Amongst the most shocking moments of England’s shocking Ashes series this winter was the sudden mid-tour retirement of Graeme Swann, one of the country’s greatest ever spin bowlers. Here, Jon Hotten examines the mysteries of the spinner’s art, and what Swanny leaves behind…
Decades ago on a Saturday afternoon in winter at Alf Gover’s cricket school, a kid came to bowl in one of the nets. He couldn’t have been more than 14 or 15; he looked younger than that. To right handers, he came left arm around the wicket, which at Alf’s was no mean feat in itself because the run ups weren’t exactly what you’d call extensive.
He was a wrist spinner. His stock ball turned into the right-hander, and it turned miles. With the angle he was creating and the loop, balls pitching outside off would have cleared leg stump. He dropped a lot of deliveries short, and he got hit hard and often but every now and again he bowled something completely unplayable, a ball that dipped alarmingly and then ripped upwards off the seam and through the gate or onto the gloves.
For the next few years, I half-expected to see him debuting for a county, or at least hear about him. He had something remarkable. Perhaps he didn’t make it through the most important stage for a kid like him, when he’d get slogged everywhere by bigger, older players and he’d need a captain and a coach who could tell him how to handle it.
The reason I remember him is because spin bowling, unlike pace or swing, has the properties to be unique. The very best spinners can’t be directly compared to one another; it is the loosest of generic terms. Warne, Murali, Ajmal, Harbhajan, Saqlain, Afridi, Kumble, McGill… they can be bracketed only in the broadest sense. When one comes along, they shift the imaginative framework of the game.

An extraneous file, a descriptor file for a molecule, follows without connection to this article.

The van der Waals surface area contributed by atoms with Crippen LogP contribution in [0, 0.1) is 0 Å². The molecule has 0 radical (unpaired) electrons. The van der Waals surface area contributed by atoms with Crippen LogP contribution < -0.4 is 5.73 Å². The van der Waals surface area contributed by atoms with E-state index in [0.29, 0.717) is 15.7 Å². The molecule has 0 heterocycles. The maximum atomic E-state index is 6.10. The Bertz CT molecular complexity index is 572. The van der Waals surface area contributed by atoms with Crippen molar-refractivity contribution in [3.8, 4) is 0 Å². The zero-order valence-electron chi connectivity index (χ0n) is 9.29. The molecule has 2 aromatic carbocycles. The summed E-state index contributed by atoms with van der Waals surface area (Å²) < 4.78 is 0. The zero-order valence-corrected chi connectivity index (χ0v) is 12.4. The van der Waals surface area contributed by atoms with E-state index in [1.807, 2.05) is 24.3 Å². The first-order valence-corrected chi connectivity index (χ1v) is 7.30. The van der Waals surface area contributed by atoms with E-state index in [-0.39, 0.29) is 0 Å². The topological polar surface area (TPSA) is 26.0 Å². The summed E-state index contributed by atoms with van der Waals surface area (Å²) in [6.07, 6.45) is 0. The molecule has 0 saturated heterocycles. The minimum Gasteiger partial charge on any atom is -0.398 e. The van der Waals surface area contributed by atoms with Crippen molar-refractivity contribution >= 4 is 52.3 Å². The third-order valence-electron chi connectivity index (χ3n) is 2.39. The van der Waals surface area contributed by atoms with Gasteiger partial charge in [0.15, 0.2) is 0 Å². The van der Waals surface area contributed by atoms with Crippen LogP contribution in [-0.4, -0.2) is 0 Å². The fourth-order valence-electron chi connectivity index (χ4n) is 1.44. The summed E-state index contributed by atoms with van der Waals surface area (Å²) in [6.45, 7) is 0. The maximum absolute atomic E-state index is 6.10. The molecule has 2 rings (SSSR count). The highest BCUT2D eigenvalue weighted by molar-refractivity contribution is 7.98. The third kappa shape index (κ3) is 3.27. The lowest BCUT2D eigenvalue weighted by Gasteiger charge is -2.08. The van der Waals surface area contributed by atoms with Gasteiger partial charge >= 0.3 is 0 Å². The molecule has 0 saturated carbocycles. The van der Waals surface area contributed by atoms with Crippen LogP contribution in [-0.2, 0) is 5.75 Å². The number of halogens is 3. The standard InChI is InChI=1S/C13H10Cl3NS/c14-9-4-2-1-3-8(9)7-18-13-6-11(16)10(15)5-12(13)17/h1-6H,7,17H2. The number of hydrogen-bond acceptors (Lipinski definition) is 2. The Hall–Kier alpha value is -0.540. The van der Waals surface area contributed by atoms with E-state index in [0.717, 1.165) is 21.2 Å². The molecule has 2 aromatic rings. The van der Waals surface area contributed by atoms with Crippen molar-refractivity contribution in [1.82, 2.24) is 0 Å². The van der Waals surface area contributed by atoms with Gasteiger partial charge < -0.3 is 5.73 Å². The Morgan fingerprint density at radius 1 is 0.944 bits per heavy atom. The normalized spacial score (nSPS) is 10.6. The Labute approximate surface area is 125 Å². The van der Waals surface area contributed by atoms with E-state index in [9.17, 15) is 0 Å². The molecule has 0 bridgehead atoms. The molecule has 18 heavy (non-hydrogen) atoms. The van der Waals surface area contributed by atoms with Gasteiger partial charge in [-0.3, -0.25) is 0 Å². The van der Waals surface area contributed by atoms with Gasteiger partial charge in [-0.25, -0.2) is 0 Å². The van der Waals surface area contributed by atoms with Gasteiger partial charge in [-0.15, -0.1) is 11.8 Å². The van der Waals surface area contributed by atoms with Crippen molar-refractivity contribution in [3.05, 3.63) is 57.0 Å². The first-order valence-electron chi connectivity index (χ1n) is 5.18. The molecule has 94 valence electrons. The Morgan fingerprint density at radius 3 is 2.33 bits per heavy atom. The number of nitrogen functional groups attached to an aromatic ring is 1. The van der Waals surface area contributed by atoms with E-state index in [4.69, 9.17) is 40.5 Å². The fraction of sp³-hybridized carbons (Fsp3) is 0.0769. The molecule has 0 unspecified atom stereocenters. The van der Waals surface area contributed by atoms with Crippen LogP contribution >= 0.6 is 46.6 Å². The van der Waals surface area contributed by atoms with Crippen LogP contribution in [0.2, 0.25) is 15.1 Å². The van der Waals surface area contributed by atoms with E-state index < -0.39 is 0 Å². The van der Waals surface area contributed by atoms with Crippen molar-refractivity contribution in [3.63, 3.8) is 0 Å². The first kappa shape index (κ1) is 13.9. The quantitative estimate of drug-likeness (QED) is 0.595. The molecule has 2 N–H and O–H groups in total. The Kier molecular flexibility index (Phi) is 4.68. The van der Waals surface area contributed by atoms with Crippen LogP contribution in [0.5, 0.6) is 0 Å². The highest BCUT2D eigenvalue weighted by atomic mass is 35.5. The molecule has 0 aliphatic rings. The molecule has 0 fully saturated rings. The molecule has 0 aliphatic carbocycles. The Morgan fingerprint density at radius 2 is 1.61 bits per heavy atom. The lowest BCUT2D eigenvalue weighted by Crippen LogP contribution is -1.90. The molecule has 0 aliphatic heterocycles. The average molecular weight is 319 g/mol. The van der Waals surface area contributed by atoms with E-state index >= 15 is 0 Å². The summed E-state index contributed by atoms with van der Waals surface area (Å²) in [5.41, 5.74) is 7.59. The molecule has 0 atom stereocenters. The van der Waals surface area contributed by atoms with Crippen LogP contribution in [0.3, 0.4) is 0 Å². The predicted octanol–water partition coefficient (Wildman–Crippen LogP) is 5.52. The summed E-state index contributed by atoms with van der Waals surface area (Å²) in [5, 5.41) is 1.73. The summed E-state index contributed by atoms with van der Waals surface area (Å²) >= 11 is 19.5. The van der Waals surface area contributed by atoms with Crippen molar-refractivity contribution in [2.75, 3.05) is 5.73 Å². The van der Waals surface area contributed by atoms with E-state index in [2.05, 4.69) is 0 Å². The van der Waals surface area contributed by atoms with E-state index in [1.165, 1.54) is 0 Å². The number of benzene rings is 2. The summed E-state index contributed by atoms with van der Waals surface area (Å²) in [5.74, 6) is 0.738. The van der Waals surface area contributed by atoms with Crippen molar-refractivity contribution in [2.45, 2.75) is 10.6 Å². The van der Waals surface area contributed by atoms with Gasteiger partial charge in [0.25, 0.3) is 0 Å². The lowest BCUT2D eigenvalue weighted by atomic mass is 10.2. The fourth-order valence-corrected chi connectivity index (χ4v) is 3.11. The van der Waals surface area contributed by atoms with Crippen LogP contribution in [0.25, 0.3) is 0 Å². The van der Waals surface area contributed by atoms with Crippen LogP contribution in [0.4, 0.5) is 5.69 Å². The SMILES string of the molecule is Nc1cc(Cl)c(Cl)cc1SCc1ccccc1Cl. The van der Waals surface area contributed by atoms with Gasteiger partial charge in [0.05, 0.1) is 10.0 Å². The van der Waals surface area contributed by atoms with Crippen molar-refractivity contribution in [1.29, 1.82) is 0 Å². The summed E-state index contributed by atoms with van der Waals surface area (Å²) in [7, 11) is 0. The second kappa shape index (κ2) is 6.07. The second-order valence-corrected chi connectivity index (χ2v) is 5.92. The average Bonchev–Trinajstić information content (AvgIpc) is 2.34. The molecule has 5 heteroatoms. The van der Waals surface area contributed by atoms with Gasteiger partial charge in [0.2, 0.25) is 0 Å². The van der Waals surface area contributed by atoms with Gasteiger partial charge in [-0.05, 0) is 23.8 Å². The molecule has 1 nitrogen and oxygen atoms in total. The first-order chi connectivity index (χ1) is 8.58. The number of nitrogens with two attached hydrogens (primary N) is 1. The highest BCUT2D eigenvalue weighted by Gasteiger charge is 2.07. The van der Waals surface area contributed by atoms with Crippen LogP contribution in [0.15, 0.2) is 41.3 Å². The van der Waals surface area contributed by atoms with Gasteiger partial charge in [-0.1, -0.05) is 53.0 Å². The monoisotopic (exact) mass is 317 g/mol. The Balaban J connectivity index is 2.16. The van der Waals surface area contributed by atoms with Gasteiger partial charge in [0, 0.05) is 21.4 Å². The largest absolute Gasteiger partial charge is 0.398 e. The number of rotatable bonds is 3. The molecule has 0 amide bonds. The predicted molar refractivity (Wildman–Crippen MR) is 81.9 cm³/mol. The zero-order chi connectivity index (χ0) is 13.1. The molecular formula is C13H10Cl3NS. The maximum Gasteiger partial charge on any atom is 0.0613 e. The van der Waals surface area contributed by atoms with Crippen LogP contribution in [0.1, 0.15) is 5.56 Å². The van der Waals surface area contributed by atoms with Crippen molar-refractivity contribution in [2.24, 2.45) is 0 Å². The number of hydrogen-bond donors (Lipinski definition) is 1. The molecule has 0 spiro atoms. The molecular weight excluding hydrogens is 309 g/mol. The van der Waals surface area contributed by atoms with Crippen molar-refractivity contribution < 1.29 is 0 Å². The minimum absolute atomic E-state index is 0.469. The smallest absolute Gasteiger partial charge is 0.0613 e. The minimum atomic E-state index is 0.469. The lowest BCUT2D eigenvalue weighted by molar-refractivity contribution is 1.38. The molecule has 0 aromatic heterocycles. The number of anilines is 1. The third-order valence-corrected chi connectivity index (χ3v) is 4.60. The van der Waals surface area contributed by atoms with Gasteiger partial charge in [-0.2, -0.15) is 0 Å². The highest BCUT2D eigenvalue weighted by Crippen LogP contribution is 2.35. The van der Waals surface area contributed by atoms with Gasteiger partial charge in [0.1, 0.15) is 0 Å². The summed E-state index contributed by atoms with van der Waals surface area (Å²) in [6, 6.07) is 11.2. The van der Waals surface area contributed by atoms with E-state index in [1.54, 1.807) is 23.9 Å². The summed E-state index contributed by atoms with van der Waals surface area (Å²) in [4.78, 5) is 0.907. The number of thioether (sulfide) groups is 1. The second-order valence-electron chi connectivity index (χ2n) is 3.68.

Graeme Swann emerged when conventional off-spin was consigned to the dustbin of history, sent there by the mystery of the Doosra; the twist imparted on its traditions by Murali’s mad-ass wrist; by flat pitches and giant bats. In his way, Swann reinterpreted a dying thing. From the new age he took revs, imparting them in huge number on every ball except his slider. And from the ages he brought back the off-spinner’s classic line, that drew the drive and opened the gate. Around the wicket to the left-hander he bowled at the stumps, and as soon as DRS began to show that he was almost always hitting them, old-style off-spin was back in the big time.
The magic of spin is in its distorting effect. The spinner has nothing to defend himself except the intrinsic deceit of what he does. Everything rests on the casting of doubt. When someone does it well it seems obvious, like a magician revealing the inner mechanisms of a trick, and yet they must have imagined it first.
Graeme Swann brought off-spin back from somewhere. It has had a distorting effect on England’s thinking. His ability to rip revs onto the ball has led the spin department at Loughborough to center their development pathways on bowlers who can get above a certain number. They may be right too – another Swann would be welcome anytime.
Spin, though, resists rigid thinking. It’s about imagination. Saeed Ajmal and Sunil Narine, for example, rely on moving the ball by the width of the bat just as Warne and Murali spun it across the crease. The next great spinner may do something else entirely. He might be a left arm wrist merchant, or he could be the new Jack Iverson. The one thing he’s not likely to do is come up a pathway and knock on the door.
Swann’s legacy will be the kid who has sat at home and watched the ball drift and dip and turn and has figured out a way to do something like it themselves. It’s why all of the innovation in spin has come from outside of coaching centres, from someone who’s stared down those 22 yards and let their imagination rip.